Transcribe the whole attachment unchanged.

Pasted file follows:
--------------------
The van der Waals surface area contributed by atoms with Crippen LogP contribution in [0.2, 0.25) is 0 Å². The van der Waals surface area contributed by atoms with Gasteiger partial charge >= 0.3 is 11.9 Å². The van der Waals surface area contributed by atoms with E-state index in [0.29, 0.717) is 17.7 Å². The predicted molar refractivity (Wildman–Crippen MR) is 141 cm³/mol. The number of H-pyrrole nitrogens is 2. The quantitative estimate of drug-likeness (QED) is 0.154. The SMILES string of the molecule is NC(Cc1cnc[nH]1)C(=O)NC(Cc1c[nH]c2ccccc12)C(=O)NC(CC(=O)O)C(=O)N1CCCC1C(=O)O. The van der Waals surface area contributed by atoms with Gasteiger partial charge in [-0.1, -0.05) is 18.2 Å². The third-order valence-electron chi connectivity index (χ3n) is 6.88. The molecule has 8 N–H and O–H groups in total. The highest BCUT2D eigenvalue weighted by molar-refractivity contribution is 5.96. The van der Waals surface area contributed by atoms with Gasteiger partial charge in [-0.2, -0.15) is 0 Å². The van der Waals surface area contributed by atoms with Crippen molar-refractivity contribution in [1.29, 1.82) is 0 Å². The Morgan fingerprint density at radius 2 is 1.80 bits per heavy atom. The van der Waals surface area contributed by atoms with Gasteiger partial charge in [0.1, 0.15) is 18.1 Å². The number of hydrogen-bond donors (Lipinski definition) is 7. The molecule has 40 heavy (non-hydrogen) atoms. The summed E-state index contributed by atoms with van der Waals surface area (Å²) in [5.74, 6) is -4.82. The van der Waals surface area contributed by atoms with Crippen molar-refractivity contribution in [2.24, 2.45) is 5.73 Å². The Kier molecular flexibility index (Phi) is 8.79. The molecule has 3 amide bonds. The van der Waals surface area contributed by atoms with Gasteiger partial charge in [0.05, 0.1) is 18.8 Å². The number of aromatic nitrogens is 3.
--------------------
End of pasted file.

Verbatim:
The van der Waals surface area contributed by atoms with Crippen LogP contribution in [0.2, 0.25) is 0 Å². The van der Waals surface area contributed by atoms with Gasteiger partial charge >= 0.3 is 11.9 Å². The van der Waals surface area contributed by atoms with E-state index in [0.29, 0.717) is 17.7 Å². The predicted molar refractivity (Wildman–Crippen MR) is 141 cm³/mol. The number of H-pyrrole nitrogens is 2. The quantitative estimate of drug-likeness (QED) is 0.154. The SMILES string of the molecule is NC(Cc1cnc[nH]1)C(=O)NC(Cc1c[nH]c2ccccc12)C(=O)NC(CC(=O)O)C(=O)N1CCCC1C(=O)O. The van der Waals surface area contributed by atoms with Gasteiger partial charge in [-0.1, -0.05) is 18.2 Å². The third-order valence-electron chi connectivity index (χ3n) is 6.88. The molecule has 8 N–H and O–H groups in total. The highest BCUT2D eigenvalue weighted by molar-refractivity contribution is 5.96. The van der Waals surface area contributed by atoms with Gasteiger partial charge in [-0.2, -0.15) is 0 Å². The van der Waals surface area contributed by atoms with Crippen molar-refractivity contribution in [1.29, 1.82) is 0 Å². The Morgan fingerprint density at radius 2 is 1.80 bits per heavy atom. The van der Waals surface area contributed by atoms with Gasteiger partial charge in [0.1, 0.15) is 18.1 Å². The number of hydrogen-bond donors (Lipinski definition) is 7. The molecule has 40 heavy (non-hydrogen) atoms. The summed E-state index contributed by atoms with van der Waals surface area (Å²) in [5.74, 6) is -4.82. The van der Waals surface area contributed by atoms with Crippen molar-refractivity contribution in [2.24, 2.45) is 5.73 Å². The Kier molecular flexibility index (Phi) is 8.79. The molecule has 3 amide bonds. The van der Waals surface area contributed by atoms with Gasteiger partial charge in [0.05, 0.1) is 18.8 Å². The number of aromatic nitrogens is 3.